I like Merriam-Webster’s definition better: “careful or diligent search 2 : studious inquiry or examination.” That’s more like it. Writers want to be careful AND diligent AND studious. Our readers expect no less. Merriam-Webster gets a pat on the back.
And that leads me to the last one, my hands-down favorite, from the Johns Hopkins Krieger School: “Research is work to acquire new knowledge.” I love that. So simple. So complete. So writerish. Just what I would have expected from the nation’s first research university.
I should back up a couple of paragraphs to say I know some readers will argue that determining the parameters of a no-fly zone is really not research, it’s fact-checking. And there we have a difference of opinion. Fact-checking is part of research. It can be a small point of clarification that can take a moment – or a huge one eating up an entire day. It’s still research.
Here’s an example of fact-checking that led to research I may use in another book. The other day, I had an Army contingent tearing through the D. C. rush hour “like Patton stormed the Dardanelles.” When I wrote the sentence, something struck me as not quite right. I knew General Patton had been at the Battle of the Bulge and the Dardanelles were off in another direction. Near Greece maybe. A quick check of the indispensable Wikipedia set me straight and Patton is now leading his troops through France, where he belongs.
But the nugget for a future book was in the second source I checked, www.pattonhq.com. Here I learned that Lieutenant Colonel G. S. Patton, Jr. had written a report in 1936, one that later became part of West Point’s curriculum, entitled “The Defense of Gallipoli.” Gallipoli being in none other than the Dardanelles. Well, well. Something must have stuck from all those years of European History courses in school. I skimmed the report and will go back to the site and perhaps revisit Patton in general. Who knows what may come of it? Systematic? Hmmm.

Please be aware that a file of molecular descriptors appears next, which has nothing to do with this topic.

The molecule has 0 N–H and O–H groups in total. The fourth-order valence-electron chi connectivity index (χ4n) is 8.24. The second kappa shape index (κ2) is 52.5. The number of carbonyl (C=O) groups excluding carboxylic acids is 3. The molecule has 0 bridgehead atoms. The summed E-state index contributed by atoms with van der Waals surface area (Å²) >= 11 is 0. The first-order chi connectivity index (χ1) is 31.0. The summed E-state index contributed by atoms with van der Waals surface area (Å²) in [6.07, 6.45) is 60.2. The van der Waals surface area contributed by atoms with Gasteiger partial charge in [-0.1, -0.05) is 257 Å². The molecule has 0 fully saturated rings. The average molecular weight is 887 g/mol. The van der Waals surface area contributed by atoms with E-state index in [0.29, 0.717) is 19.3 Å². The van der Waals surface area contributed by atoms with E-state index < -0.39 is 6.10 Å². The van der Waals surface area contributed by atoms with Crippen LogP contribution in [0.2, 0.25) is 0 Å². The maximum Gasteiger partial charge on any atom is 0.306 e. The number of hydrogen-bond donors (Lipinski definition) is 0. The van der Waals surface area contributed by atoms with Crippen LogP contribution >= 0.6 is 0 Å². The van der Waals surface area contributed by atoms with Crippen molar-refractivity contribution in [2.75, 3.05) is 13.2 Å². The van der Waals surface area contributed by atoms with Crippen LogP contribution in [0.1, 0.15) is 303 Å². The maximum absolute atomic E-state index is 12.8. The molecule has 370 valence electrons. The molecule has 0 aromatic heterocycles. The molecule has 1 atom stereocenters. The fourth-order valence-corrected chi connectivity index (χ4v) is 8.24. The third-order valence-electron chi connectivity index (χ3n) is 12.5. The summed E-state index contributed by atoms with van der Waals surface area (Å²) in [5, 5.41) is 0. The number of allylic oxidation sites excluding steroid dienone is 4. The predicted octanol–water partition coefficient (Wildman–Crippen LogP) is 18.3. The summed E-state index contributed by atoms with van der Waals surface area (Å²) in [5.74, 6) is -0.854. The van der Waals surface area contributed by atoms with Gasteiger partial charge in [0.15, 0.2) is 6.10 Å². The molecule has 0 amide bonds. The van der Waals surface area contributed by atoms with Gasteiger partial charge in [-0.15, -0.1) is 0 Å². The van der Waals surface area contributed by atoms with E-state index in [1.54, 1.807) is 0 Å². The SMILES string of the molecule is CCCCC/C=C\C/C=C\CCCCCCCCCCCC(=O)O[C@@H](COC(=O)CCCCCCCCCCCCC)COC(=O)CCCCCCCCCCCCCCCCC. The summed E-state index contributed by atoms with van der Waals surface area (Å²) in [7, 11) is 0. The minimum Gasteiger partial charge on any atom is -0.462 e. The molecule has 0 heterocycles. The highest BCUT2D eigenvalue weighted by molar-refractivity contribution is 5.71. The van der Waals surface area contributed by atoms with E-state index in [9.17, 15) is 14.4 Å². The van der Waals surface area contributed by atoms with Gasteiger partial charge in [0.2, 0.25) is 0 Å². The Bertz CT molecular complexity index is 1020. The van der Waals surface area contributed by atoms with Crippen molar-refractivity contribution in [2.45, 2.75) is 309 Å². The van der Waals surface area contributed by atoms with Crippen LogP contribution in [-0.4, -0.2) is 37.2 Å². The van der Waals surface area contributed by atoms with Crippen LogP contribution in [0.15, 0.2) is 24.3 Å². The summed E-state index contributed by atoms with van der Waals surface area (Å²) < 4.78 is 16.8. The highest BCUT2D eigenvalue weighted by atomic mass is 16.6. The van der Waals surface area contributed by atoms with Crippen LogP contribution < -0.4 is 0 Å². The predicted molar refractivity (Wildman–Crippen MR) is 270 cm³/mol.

As to sources, I know that universities generally frown on using Wikipedia because of its admitted unreliability in areas, but I find it excellent for small things like this. Double-checking with another site can quickly confirm accuracy or not. Of course, writers, like reporters, should always use at least two reliable sources.
Another staple of my research is http://www.FreeDictionary.com. If I check Wikipedia three, four, five times a day, I visit the FreeDictionary twenty-five. Its ease of use, and the Medical, Legal, and Financial dictionaries, Acronyms, Idioms, Encyclopedia, and Wikipedia Encyclopedia, make it an inexhaustible resource. I know writers who are wedded to other dictionaries but this one gets my endorsement.
Finally, a shoutout to my search engine, http://www.Dogpile.com.
I originally experimented with the site because I heard the owners helped homeless animals. (To the tune of $1 million!) That, plus superb, consistent, award-winning performance throughout the years (Dogpile collects information from Google, Yahoo, Bing and several others), has kept me a happy user. (It didn’t hurt that they’re patriotic, for a change.)
I’m always looking for good research sites, tips, techniques, and the names of authors who have research-rich books. Do you have some? If so, I hope you’ll improve this post by sharing them in the comments section. Thank you.
~~ Britt Vasarhelyi